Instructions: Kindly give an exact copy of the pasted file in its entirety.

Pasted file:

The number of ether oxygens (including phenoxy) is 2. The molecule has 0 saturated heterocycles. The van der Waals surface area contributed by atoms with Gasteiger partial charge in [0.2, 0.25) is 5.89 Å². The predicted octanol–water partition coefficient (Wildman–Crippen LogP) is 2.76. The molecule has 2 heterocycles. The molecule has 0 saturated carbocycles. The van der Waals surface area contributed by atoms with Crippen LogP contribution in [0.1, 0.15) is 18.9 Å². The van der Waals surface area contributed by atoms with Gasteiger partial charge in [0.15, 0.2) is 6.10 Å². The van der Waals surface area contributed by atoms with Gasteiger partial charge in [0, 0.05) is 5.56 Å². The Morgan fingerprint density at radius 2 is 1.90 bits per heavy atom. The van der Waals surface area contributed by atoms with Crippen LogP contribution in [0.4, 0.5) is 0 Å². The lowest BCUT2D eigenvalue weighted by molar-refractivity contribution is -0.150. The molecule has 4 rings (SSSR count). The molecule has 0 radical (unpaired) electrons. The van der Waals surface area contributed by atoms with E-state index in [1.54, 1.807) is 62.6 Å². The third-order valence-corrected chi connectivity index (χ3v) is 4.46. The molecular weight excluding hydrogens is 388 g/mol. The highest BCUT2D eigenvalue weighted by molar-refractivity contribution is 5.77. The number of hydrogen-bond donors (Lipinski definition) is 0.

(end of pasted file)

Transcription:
The number of ether oxygens (including phenoxy) is 2. The molecule has 0 saturated heterocycles. The van der Waals surface area contributed by atoms with Gasteiger partial charge in [0.2, 0.25) is 5.89 Å². The predicted octanol–water partition coefficient (Wildman–Crippen LogP) is 2.76. The molecule has 2 heterocycles. The molecule has 0 saturated carbocycles. The van der Waals surface area contributed by atoms with Crippen LogP contribution in [0.1, 0.15) is 18.9 Å². The van der Waals surface area contributed by atoms with Gasteiger partial charge in [0.15, 0.2) is 6.10 Å². The van der Waals surface area contributed by atoms with Gasteiger partial charge in [0, 0.05) is 5.56 Å². The Morgan fingerprint density at radius 2 is 1.90 bits per heavy atom. The van der Waals surface area contributed by atoms with Crippen LogP contribution in [0.4, 0.5) is 0 Å². The lowest BCUT2D eigenvalue weighted by molar-refractivity contribution is -0.150. The molecule has 4 rings (SSSR count). The molecule has 0 radical (unpaired) electrons. The van der Waals surface area contributed by atoms with E-state index in [1.54, 1.807) is 62.6 Å². The third-order valence-corrected chi connectivity index (χ3v) is 4.46. The molecular weight excluding hydrogens is 388 g/mol. The highest BCUT2D eigenvalue weighted by molar-refractivity contribution is 5.77. The number of hydrogen-bond donors (Lipinski definition) is 0.